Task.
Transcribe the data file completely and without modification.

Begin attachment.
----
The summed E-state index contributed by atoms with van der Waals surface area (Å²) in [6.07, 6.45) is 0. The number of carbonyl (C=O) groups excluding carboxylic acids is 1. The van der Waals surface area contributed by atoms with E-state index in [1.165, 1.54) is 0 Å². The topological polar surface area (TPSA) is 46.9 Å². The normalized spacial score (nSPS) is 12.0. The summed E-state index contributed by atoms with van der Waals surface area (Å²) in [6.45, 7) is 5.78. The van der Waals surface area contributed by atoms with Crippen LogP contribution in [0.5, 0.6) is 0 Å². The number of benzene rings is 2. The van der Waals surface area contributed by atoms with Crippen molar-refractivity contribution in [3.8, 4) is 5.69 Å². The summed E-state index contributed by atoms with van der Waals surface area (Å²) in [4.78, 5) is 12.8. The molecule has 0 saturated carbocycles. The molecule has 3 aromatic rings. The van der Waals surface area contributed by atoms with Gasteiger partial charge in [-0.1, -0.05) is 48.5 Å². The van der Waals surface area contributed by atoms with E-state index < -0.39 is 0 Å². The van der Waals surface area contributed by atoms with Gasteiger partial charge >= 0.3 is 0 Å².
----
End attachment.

The summed E-state index contributed by atoms with van der Waals surface area (Å²) in [6.07, 6.45) is 0. The number of carbonyl (C=O) groups excluding carboxylic acids is 1. The van der Waals surface area contributed by atoms with E-state index in [1.165, 1.54) is 0 Å². The topological polar surface area (TPSA) is 46.9 Å². The normalized spacial score (nSPS) is 12.0. The summed E-state index contributed by atoms with van der Waals surface area (Å²) in [6.45, 7) is 5.78. The van der Waals surface area contributed by atoms with Crippen LogP contribution in [0.5, 0.6) is 0 Å². The number of benzene rings is 2. The van der Waals surface area contributed by atoms with Crippen molar-refractivity contribution in [3.8, 4) is 5.69 Å². The summed E-state index contributed by atoms with van der Waals surface area (Å²) in [4.78, 5) is 12.8. The molecule has 0 saturated carbocycles. The molecule has 3 aromatic rings. The van der Waals surface area contributed by atoms with Gasteiger partial charge in [-0.1, -0.05) is 48.5 Å². The van der Waals surface area contributed by atoms with E-state index < -0.39 is 0 Å². The van der Waals surface area contributed by atoms with Gasteiger partial charge >= 0.3 is 0 Å².